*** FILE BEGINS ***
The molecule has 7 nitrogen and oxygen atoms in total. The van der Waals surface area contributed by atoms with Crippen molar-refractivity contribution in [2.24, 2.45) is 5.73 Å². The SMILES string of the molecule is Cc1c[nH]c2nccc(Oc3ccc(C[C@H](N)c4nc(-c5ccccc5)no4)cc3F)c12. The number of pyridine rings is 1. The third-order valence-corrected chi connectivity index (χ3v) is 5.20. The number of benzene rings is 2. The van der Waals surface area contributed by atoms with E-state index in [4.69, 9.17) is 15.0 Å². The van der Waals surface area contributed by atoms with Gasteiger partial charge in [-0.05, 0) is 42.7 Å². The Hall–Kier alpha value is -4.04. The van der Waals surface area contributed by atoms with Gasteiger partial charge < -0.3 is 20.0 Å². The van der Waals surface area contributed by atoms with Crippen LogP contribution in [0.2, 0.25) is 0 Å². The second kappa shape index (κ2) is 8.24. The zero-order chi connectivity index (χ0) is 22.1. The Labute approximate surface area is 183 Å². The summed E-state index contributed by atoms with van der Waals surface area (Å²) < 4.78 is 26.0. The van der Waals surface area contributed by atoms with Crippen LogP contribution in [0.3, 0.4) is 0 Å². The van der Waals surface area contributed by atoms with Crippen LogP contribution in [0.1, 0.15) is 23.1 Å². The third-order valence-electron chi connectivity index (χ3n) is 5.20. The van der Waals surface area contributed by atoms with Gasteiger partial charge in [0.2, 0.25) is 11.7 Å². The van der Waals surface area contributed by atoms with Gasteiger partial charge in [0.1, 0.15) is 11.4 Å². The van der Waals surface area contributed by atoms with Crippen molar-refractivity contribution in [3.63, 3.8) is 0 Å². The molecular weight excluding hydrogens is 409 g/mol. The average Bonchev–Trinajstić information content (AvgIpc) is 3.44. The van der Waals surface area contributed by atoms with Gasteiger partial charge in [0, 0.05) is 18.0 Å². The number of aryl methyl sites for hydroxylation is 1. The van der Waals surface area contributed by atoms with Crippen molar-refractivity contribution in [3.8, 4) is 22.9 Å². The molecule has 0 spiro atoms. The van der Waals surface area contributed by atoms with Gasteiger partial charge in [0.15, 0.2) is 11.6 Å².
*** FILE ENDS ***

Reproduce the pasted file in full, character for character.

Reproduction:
The molecule has 7 nitrogen and oxygen atoms in total. The van der Waals surface area contributed by atoms with Crippen molar-refractivity contribution in [2.24, 2.45) is 5.73 Å². The SMILES string of the molecule is Cc1c[nH]c2nccc(Oc3ccc(C[C@H](N)c4nc(-c5ccccc5)no4)cc3F)c12. The number of pyridine rings is 1. The third-order valence-corrected chi connectivity index (χ3v) is 5.20. The number of benzene rings is 2. The van der Waals surface area contributed by atoms with E-state index in [4.69, 9.17) is 15.0 Å². The van der Waals surface area contributed by atoms with Gasteiger partial charge in [-0.05, 0) is 42.7 Å². The Hall–Kier alpha value is -4.04. The van der Waals surface area contributed by atoms with Gasteiger partial charge < -0.3 is 20.0 Å². The van der Waals surface area contributed by atoms with Crippen LogP contribution in [0.2, 0.25) is 0 Å². The second kappa shape index (κ2) is 8.24. The zero-order chi connectivity index (χ0) is 22.1. The Labute approximate surface area is 183 Å². The summed E-state index contributed by atoms with van der Waals surface area (Å²) < 4.78 is 26.0. The van der Waals surface area contributed by atoms with Crippen LogP contribution in [0.3, 0.4) is 0 Å². The van der Waals surface area contributed by atoms with Crippen LogP contribution in [0.1, 0.15) is 23.1 Å². The third-order valence-electron chi connectivity index (χ3n) is 5.20. The van der Waals surface area contributed by atoms with Gasteiger partial charge in [0.2, 0.25) is 11.7 Å². The van der Waals surface area contributed by atoms with Gasteiger partial charge in [0.1, 0.15) is 11.4 Å². The van der Waals surface area contributed by atoms with Crippen molar-refractivity contribution in [3.63, 3.8) is 0 Å². The molecular weight excluding hydrogens is 409 g/mol. The average Bonchev–Trinajstić information content (AvgIpc) is 3.44. The van der Waals surface area contributed by atoms with Gasteiger partial charge in [0, 0.05) is 18.0 Å². The number of aryl methyl sites for hydroxylation is 1. The van der Waals surface area contributed by atoms with Crippen molar-refractivity contribution in [3.8, 4) is 22.9 Å². The molecule has 0 spiro atoms. The van der Waals surface area contributed by atoms with Gasteiger partial charge in [0.15, 0.2) is 11.6 Å².